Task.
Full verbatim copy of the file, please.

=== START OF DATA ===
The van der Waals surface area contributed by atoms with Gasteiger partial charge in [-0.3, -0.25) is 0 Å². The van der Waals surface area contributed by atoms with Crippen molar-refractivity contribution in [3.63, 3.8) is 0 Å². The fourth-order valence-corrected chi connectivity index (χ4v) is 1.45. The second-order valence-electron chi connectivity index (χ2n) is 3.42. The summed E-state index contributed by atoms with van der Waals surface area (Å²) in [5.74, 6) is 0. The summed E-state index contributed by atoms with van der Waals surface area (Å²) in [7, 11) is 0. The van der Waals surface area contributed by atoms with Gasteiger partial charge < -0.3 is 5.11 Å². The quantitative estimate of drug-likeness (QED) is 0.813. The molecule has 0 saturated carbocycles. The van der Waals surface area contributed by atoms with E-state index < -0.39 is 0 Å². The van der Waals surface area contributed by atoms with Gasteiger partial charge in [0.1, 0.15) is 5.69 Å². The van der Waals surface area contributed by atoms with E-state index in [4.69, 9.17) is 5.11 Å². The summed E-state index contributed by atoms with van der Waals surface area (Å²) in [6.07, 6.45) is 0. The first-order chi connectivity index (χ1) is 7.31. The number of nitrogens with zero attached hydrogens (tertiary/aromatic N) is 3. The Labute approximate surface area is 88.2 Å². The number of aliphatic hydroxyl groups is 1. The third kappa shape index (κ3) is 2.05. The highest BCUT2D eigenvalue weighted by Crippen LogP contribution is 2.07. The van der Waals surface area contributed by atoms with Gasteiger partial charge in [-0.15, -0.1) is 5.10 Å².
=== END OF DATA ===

The van der Waals surface area contributed by atoms with Gasteiger partial charge in [-0.3, -0.25) is 0 Å². The van der Waals surface area contributed by atoms with Crippen molar-refractivity contribution in [3.63, 3.8) is 0 Å². The fourth-order valence-corrected chi connectivity index (χ4v) is 1.45. The second-order valence-electron chi connectivity index (χ2n) is 3.42. The summed E-state index contributed by atoms with van der Waals surface area (Å²) in [5.74, 6) is 0. The summed E-state index contributed by atoms with van der Waals surface area (Å²) in [7, 11) is 0. The van der Waals surface area contributed by atoms with Gasteiger partial charge < -0.3 is 5.11 Å². The quantitative estimate of drug-likeness (QED) is 0.813. The molecule has 0 saturated carbocycles. The van der Waals surface area contributed by atoms with E-state index < -0.39 is 0 Å². The van der Waals surface area contributed by atoms with Gasteiger partial charge in [0.1, 0.15) is 5.69 Å². The van der Waals surface area contributed by atoms with E-state index in [4.69, 9.17) is 5.11 Å². The summed E-state index contributed by atoms with van der Waals surface area (Å²) in [6.07, 6.45) is 0. The first-order chi connectivity index (χ1) is 7.31. The number of nitrogens with zero attached hydrogens (tertiary/aromatic N) is 3. The Labute approximate surface area is 88.2 Å². The number of aliphatic hydroxyl groups is 1. The third kappa shape index (κ3) is 2.05. The highest BCUT2D eigenvalue weighted by Crippen LogP contribution is 2.07. The van der Waals surface area contributed by atoms with Gasteiger partial charge in [-0.15, -0.1) is 5.10 Å².